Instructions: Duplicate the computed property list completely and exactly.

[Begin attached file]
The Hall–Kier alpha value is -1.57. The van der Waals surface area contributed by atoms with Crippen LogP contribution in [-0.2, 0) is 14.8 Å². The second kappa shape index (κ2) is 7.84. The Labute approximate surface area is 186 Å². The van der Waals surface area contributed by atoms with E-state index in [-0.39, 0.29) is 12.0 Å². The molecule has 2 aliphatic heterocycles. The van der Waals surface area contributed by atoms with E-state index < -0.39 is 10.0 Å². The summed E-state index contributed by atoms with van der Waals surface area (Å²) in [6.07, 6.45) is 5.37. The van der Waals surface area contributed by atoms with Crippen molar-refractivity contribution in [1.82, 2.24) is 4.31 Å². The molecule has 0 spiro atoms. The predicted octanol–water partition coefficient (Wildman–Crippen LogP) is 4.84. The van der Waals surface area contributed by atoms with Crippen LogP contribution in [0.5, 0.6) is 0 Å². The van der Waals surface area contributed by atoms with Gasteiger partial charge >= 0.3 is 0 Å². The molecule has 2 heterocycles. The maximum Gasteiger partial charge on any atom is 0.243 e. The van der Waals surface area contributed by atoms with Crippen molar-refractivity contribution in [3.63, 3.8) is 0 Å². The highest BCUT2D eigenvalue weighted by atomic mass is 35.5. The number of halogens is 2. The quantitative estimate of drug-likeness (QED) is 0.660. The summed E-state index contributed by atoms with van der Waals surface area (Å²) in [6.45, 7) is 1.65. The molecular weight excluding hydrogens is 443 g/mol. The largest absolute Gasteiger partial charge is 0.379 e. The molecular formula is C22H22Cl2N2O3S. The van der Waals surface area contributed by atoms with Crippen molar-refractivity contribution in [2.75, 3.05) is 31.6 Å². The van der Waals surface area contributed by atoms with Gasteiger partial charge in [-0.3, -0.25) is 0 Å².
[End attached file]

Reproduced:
The Hall–Kier alpha value is -1.57. The van der Waals surface area contributed by atoms with Crippen LogP contribution in [-0.2, 0) is 14.8 Å². The second kappa shape index (κ2) is 7.84. The Labute approximate surface area is 186 Å². The van der Waals surface area contributed by atoms with E-state index in [-0.39, 0.29) is 12.0 Å². The molecule has 2 aliphatic heterocycles. The van der Waals surface area contributed by atoms with E-state index < -0.39 is 10.0 Å². The summed E-state index contributed by atoms with van der Waals surface area (Å²) in [6.07, 6.45) is 5.37. The van der Waals surface area contributed by atoms with Crippen molar-refractivity contribution in [1.82, 2.24) is 4.31 Å². The molecule has 0 spiro atoms. The predicted octanol–water partition coefficient (Wildman–Crippen LogP) is 4.84. The van der Waals surface area contributed by atoms with Crippen LogP contribution in [0.5, 0.6) is 0 Å². The van der Waals surface area contributed by atoms with Gasteiger partial charge >= 0.3 is 0 Å². The molecule has 2 heterocycles. The maximum Gasteiger partial charge on any atom is 0.243 e. The van der Waals surface area contributed by atoms with Crippen molar-refractivity contribution in [3.63, 3.8) is 0 Å². The highest BCUT2D eigenvalue weighted by atomic mass is 35.5. The number of halogens is 2. The quantitative estimate of drug-likeness (QED) is 0.660. The summed E-state index contributed by atoms with van der Waals surface area (Å²) in [6.45, 7) is 1.65. The molecular weight excluding hydrogens is 443 g/mol. The largest absolute Gasteiger partial charge is 0.379 e. The molecular formula is C22H22Cl2N2O3S. The van der Waals surface area contributed by atoms with Crippen molar-refractivity contribution in [2.75, 3.05) is 31.6 Å². The van der Waals surface area contributed by atoms with Gasteiger partial charge in [-0.3, -0.25) is 0 Å².